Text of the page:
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The Briefing Room -- The CWU Blog Dedicated to Demystifying Government

 


CWU Briefing Room

 

“Politics is rough and sometimes it's dirty and it's always hard work and tedious details. But it's the only sport for grownups.”

― Robert A. Heinlein

 

 

January 28, 2019

It's time for a state legislature Q&A.

Question: Is the legislature in session yet?

Answer: Why yes!  As a matter of fact we are in day number 15. I know this because I checked the "cut-off calendar," which tracks every day of the session and highlights key deadlines, or cut-offs. The first one is February 22, when bills have to make it out of committee or they are considered relatively dead.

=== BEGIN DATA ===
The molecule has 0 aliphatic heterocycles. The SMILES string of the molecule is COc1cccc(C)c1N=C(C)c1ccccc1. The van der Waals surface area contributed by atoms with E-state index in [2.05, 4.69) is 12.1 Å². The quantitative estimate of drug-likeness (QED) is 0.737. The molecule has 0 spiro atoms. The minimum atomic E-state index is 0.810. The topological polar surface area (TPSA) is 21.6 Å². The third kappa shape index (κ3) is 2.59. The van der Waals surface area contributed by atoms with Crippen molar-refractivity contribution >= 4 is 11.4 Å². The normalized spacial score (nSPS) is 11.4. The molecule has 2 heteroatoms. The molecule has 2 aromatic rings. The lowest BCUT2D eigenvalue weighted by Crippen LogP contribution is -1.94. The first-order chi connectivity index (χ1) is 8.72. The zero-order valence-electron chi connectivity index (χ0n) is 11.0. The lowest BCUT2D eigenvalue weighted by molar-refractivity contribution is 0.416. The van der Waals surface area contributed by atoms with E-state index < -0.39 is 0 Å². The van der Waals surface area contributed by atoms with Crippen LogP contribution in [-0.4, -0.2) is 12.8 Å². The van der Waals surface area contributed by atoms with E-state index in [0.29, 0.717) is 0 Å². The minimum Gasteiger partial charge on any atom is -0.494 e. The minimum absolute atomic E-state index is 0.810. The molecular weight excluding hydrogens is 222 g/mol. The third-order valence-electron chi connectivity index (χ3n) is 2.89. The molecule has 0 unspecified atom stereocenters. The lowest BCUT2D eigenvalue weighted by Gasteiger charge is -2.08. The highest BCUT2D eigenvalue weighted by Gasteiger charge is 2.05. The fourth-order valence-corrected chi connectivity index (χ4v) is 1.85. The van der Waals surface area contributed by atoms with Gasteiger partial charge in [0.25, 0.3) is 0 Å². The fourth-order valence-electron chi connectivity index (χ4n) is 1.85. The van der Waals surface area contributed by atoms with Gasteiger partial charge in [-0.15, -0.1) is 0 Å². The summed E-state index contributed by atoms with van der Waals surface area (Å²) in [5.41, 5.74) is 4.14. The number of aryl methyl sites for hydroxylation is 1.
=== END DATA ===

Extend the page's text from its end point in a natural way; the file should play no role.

Question: What do you mean by "relatively" dead?

Answer: At just about any point during the legislative session, legislators may resuscitate a bill if they can scrape together enough votes.

Question: What are legislators doing now?

Answer: From now through February 22, legislators are composing bills and attempting to get support for them. Bills that have some support are aired in a legislative committee that deals with related subject matter. 

Question: How is Central doing so far?

Answer: So far so good. Last week a CWU contingent attended the Council of PResidents' annual legislative reception at Governor Inslee's residence. Our team included President Gaudino and Provost Frank, Vice President Jackson, Board Chair Erickson and Vice Chair Nellams, and our peerless Government Relations staff, Steve DuPont and Antonio Sanchez.  For the following two days the president and provost conducted about 20 meetings with policymakers, including testimony and two hearings.